Cable's Slippery Slope
According to SNL Kagan's projections, cable TV will drop from 63.2 million subscribers in 2009 to 60.7 million in 2019, with the direct broadcast satellite (DBS) sub base expected to grow from 32.2 million this year to 33.6 million in 2013. But even the longer-term expectations for DBS aren't all that rosy, as its combined sub base is expected to fall to 33 million in 2019.
The big video winner appears to be the telcos, which could see their video base jump from 5.7 million to 16.7 million, based on SNL Kagan's 10-year outlook.
What's significant here is that the telcos, including Verizon Communications Inc. (NYSE: VZ) and AT&T Inc. (NYSE: T), continue to perform well against the MSOs wherever their video footprints overlap and head-to-head competition is present. Both of those operators continue to launch their alternative video products within markets where their wireline services can be more easily converted to carry digital cable (and IPTV in some cases) and other offerings, including high-definition television, broadband, and wireless services.
While it's easy to blame cable's sluggish video growth on the economy and the specter of OTT, it's growing clear that they're losing ground to the phone and satellite companies. Comcast Corp. (Nasdaq: CMCSA, CMCSK), for example, lost 672,000 video customers in the 12 months ended June 30.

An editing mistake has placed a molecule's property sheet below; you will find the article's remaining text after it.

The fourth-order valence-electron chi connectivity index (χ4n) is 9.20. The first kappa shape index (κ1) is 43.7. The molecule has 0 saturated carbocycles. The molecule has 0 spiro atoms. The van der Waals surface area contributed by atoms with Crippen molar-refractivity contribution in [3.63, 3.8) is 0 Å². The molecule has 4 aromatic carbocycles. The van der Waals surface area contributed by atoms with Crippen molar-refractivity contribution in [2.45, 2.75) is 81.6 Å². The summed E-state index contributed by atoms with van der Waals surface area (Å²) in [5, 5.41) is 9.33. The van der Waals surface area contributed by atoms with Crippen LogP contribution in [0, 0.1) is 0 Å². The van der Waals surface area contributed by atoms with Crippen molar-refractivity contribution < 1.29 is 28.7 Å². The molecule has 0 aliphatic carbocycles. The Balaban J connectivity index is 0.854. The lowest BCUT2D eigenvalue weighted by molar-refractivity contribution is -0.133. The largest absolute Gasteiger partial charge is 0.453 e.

Note that Verizon’s FiOS architecture is quite expensive to build and is being launched in more urban settings with very high density markets, negating some of the risk in returns on capital investment.
DBS, as SNL Kagan points out, is expected to do well through 2013, but will begin to decline as 2019 approaches. I think this will come down to applications, broadband delivery, and content, where wireline providers have the advantage, but DBS will continue to do well in markets that are underserved by solid wireline-based service providers.
OTT video is expected to double from 2013 through 2019 as consumers seek out new alternatives. Cable companies have been downplaying this still budding trend, but I suspect it's a topic of contention within the confines of the board room. [Ed. note: And no doubt those discussions have led to all these 'TV Everywhere' initiatives, which aim to preserve cable's subscription video model. See Comcast Nears 'TV Everywhere' Launch.]
What does the report indicate as a long-term trend? The cable industry will lose ground to telcos and OTT, but will continue to dominate the overall wireline market. Urban markets will reap the most benefits from competition, while the underserved markets will have to contend with whatever is left over to fill the void.
— Leonard Grace, a cable industry vet, is a telecom strategist and blogger. He can be reached at [email protected]. Special to Cable Digital News